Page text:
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Purchasing power parities, 2014

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Released: 2015-11-03

In 2014, the purchasing power parity (PPP) for gross domestic income from the United States / Canada bilateral program was 85.0 US cents per Canadian dollar. Although stable since 2009, this is slightly lower than the peak of 86.2 cents in 2006.

Construction, the largest component of gross fixed capital formation, was the main contributor to the decline. The PPP associated with construction decreased from 82.9 US cents in 2006 to 73.4 US cents in 2014.

With the exception of a slight upward movement from 2003 to 2006, the relative stability of PPPs for gross domestic income over the 2000s suggests that the appreciation in the exchange rate, which started in 2002, did not significantly affect Canadian purchasing power overall.

Chart 1  Chart 1 : Purchasing power parities: United States compared with Canada
Purchasing power parities: United States compared with Canada

In 2014, the PPP for actual individual consumption was 86.6 US cents per Canadian dollar. Excluding a significant decline of 1.3% in 2009, this aggregate has remained fairly stable over the past 10 years.

Actual individual consumption represents the largest component of gross domestic product, and is most representative of material well-being at the household level. It includes the goods and services consumed by households, regardless of whether they are produced or paid for by households, governments or non-profit institutions serving households.

Bilateral PPPs show that, in 2014, individual consumption per capita was 23% higher in the United States than in Canada. The difference was particularly notable for non-durable goods, where the consumption per capita was almost 53% higher for American consumers. Durable goods, however, were 10% higher for American consumers.

With the exception of health and education categories, all consumer goods and services purchased in Canada were more expensive than in the United States. This has been the case since the inception of this dataset in 1990.

  Note to readers

Data on purchasing power parities (PPPs) for 2012, 2013 and 2014 are now available.


With this release, the bilateral Canada / United States program on PPPs was revised back to 1990. These annual revisions from 1990 to 2014 incorporate prices from the Organisation of Economic Cooperation and Development's (OECD) benchmark exercise for 2011. They also include revised current dollar expenditure, and corresponding price indexes from the Canadian System of National Accounts and the United States National Income and Product Accounts. Both Canada (September 2012) and the United States (July 2013) adopted the international System of National Accounts 2008 standard, which is now being used for the first time in the bilateral PPP program.

In addition, the data are now based on the most recent OECD-Eurostat Classification System of National Accounts (Round 2014). This new classification is also consistent with the 2008 System of National Accounts. It is structured by type of final expenditure—individual consumption, collective consumption and capital expenditure. Individual consumption is also categorized by sector: household, non-profit institutions serving households and governments.

These major changes have necessitated a new compilation of expenditure weights for both Canada and the United States, and a reassessment of historical benchmark prices. To insure consistency over time, new methodologies were implemented for the communication, education and health categories.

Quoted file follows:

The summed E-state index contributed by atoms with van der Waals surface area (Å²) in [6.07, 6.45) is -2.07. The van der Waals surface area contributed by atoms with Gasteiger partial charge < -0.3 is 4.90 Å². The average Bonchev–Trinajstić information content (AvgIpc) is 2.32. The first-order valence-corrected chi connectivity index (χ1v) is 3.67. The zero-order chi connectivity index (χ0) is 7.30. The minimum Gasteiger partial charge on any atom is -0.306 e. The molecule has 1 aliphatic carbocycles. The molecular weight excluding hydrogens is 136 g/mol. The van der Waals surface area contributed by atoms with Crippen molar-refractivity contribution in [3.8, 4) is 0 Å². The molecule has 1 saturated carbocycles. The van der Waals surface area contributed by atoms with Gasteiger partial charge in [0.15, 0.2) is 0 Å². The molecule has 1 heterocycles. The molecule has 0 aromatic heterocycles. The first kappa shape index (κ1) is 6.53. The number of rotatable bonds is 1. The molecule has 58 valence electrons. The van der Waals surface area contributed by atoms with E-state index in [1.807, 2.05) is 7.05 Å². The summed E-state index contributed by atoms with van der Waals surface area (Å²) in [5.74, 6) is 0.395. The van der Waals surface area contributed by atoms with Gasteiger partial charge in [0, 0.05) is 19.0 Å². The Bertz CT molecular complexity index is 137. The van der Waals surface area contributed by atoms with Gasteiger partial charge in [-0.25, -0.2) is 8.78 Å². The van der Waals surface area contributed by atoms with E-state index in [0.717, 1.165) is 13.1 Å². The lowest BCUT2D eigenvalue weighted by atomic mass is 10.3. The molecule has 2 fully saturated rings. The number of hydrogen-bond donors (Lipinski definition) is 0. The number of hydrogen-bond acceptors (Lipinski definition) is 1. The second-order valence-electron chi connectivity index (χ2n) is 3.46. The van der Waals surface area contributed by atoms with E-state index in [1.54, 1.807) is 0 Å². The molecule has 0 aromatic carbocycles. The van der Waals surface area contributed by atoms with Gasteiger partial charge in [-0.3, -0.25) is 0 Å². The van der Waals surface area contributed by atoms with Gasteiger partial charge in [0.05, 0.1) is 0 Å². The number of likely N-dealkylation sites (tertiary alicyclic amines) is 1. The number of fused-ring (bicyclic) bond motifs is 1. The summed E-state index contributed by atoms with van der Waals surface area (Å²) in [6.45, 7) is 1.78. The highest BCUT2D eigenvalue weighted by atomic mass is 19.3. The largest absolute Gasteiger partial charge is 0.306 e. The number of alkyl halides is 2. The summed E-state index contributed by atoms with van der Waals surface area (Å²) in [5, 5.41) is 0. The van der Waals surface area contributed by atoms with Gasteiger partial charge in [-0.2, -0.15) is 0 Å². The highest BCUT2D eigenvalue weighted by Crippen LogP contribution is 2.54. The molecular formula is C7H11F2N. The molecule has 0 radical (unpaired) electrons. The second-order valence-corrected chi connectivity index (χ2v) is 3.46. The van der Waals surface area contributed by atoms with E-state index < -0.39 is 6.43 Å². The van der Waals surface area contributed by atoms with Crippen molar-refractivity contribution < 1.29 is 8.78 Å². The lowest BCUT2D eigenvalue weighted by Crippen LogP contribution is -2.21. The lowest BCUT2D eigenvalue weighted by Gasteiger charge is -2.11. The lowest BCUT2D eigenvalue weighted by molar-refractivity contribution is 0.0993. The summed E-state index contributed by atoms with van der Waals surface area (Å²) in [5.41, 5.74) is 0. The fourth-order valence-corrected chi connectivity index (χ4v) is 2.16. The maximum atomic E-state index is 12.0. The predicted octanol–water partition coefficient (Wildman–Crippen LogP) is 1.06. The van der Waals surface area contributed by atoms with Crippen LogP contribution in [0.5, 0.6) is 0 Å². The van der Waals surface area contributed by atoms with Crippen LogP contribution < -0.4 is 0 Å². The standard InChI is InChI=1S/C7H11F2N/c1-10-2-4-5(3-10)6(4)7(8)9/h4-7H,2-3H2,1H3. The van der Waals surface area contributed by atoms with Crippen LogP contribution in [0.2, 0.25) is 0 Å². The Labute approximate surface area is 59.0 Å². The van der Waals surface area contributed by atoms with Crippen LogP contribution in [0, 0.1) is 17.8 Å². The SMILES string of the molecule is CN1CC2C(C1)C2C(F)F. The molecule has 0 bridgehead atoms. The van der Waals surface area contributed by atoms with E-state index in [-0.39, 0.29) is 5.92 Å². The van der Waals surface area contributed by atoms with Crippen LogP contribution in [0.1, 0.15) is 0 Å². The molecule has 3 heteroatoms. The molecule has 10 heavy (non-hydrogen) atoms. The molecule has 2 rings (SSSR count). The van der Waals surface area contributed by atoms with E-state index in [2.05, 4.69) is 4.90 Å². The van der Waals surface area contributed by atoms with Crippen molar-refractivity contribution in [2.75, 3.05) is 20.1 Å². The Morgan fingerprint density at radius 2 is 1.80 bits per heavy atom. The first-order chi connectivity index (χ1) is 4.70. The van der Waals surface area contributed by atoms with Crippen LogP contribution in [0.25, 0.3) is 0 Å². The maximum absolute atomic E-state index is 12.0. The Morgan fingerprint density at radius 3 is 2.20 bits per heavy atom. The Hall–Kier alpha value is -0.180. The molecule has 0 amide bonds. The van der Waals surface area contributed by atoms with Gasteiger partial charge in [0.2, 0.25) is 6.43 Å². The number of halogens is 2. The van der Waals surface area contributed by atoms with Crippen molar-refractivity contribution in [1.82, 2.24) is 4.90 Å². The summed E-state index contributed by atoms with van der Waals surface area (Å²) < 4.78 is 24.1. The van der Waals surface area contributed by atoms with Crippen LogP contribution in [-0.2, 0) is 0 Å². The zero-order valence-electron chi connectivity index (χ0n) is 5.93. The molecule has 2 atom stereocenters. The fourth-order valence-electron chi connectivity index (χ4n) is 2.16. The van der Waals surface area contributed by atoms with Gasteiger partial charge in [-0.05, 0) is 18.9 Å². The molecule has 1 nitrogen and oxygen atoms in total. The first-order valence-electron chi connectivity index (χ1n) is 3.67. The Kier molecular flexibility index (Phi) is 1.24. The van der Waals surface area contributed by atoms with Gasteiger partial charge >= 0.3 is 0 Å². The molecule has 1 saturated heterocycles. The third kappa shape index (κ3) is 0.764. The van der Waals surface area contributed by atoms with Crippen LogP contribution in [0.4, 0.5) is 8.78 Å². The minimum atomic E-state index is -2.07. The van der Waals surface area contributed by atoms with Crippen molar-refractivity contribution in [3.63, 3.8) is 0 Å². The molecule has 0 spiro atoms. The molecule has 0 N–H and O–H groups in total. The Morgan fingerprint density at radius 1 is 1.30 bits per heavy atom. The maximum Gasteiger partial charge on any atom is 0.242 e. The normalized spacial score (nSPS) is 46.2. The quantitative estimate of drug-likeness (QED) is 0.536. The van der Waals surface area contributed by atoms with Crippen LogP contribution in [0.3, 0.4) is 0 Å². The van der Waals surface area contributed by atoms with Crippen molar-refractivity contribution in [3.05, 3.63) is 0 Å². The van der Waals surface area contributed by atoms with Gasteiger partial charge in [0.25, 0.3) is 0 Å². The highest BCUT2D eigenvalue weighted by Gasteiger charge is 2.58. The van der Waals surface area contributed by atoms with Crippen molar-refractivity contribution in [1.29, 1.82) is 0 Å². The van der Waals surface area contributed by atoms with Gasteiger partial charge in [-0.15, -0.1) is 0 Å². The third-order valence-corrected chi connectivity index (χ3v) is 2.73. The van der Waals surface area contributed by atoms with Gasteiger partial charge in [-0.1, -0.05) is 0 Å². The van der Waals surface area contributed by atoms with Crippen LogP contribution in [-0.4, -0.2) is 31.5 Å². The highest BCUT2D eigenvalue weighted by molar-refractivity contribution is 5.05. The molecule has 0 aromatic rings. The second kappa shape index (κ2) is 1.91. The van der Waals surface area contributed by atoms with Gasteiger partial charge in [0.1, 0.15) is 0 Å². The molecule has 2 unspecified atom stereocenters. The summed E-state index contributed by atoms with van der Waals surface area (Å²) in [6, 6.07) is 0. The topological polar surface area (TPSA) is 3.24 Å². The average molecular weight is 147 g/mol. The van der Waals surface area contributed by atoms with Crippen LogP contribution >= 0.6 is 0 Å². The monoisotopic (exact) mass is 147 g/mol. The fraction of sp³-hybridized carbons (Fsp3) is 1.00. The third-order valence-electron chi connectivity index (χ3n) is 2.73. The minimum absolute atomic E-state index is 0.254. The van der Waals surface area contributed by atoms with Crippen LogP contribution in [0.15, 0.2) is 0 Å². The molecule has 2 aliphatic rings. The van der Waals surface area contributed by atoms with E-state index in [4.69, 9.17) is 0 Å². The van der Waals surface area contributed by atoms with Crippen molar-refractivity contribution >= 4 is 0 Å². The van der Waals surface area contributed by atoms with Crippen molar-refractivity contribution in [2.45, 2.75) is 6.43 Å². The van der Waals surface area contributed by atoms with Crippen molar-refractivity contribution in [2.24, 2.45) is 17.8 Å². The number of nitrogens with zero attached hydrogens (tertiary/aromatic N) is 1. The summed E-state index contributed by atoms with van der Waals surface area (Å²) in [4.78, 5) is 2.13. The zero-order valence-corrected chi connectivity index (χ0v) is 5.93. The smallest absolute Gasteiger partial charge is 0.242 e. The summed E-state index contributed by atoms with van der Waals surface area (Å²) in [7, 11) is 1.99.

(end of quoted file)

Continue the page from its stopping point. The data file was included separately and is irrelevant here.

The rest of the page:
From 2008 onward, the new Canada / United States database is also supplemented with comparable and representative prices collected from various websites. These added prices are mainly concentrated in semi-durable and durable goods, in machinery and equipment and in individual services.

Updates to PPPs for the multilateral program have also been recompiled to reflect revisions made by the OECD from 1980 to 2014.


Purchasing power parities are estimates of the relative purchasing power between two or more currencies. At the most basic level, it is a ratio of prices for a particular commodity in two countries, with the prices expressed in their respective national currencies. Adjusted to a common currency and a common set of prices, they can be used to make international comparisons of the relative volumes of goods and services invested in or consumed. They are calculated by dividing the price of a specific item of a specific quality in one country's currency by the price of the same item in the other country, in the currency of the other country.

United States per capita expenditures in current dollars are converted to Canadian dollars by dividing them by the Fisher PPPs. These converted expenditures are then expressed as a ratio of Canadian expenditures per capita.

Comparative price levels are calculated as the PPPs divided by the exchange rate. They measure the degree to which one country's price level is above or below another's. These ratios indicate the number of units of a common currency needed to buy the same volume of goods and/or services in different countries. The rates produced are also termed "real" exchange rates.

Data for PPPs and related series include consumption (International Comparison Program) and expenditure-based data System of National Accounts from the Canada / United States bilateral program. When making international comparisons, the consumption-based classification is more appropriate, as it is controlled for the various levels of government involvement in the financing of consumption between countries.

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